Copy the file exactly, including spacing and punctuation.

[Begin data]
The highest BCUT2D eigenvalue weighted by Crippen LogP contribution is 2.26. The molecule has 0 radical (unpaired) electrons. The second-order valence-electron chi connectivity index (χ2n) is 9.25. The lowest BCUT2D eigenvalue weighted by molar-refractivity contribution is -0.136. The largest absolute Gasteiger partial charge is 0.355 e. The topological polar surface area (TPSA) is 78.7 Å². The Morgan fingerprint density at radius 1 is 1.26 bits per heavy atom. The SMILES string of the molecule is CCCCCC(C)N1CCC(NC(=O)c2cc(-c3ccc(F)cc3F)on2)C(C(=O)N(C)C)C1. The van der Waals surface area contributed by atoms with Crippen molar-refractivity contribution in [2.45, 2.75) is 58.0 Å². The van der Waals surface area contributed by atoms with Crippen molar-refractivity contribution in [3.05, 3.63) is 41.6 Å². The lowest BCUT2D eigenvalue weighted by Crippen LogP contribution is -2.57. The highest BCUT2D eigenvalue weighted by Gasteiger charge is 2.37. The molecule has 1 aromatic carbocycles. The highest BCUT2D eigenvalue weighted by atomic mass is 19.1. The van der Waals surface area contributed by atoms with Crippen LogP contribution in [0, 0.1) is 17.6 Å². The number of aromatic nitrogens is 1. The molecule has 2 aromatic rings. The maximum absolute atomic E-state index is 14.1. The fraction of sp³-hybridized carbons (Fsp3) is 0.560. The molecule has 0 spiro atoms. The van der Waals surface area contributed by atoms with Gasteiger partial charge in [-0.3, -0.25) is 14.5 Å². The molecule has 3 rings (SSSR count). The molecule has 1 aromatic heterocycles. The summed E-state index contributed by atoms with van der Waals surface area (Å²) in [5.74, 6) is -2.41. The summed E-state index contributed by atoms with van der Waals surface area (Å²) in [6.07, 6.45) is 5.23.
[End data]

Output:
The highest BCUT2D eigenvalue weighted by Crippen LogP contribution is 2.26. The molecule has 0 radical (unpaired) electrons. The second-order valence-electron chi connectivity index (χ2n) is 9.25. The lowest BCUT2D eigenvalue weighted by molar-refractivity contribution is -0.136. The largest absolute Gasteiger partial charge is 0.355 e. The topological polar surface area (TPSA) is 78.7 Å². The Morgan fingerprint density at radius 1 is 1.26 bits per heavy atom. The SMILES string of the molecule is CCCCCC(C)N1CCC(NC(=O)c2cc(-c3ccc(F)cc3F)on2)C(C(=O)N(C)C)C1. The van der Waals surface area contributed by atoms with Crippen molar-refractivity contribution in [2.45, 2.75) is 58.0 Å². The van der Waals surface area contributed by atoms with Crippen molar-refractivity contribution in [3.05, 3.63) is 41.6 Å². The lowest BCUT2D eigenvalue weighted by Crippen LogP contribution is -2.57. The highest BCUT2D eigenvalue weighted by Gasteiger charge is 2.37. The molecule has 1 aromatic carbocycles. The highest BCUT2D eigenvalue weighted by atomic mass is 19.1. The van der Waals surface area contributed by atoms with Crippen LogP contribution in [0, 0.1) is 17.6 Å². The number of aromatic nitrogens is 1. The molecule has 2 aromatic rings. The maximum absolute atomic E-state index is 14.1. The fraction of sp³-hybridized carbons (Fsp3) is 0.560. The molecule has 0 spiro atoms. The van der Waals surface area contributed by atoms with Gasteiger partial charge in [-0.3, -0.25) is 14.5 Å². The molecule has 3 rings (SSSR count). The molecule has 1 aromatic heterocycles. The summed E-state index contributed by atoms with van der Waals surface area (Å²) in [5.74, 6) is -2.41. The summed E-state index contributed by atoms with van der Waals surface area (Å²) in [6.07, 6.45) is 5.23.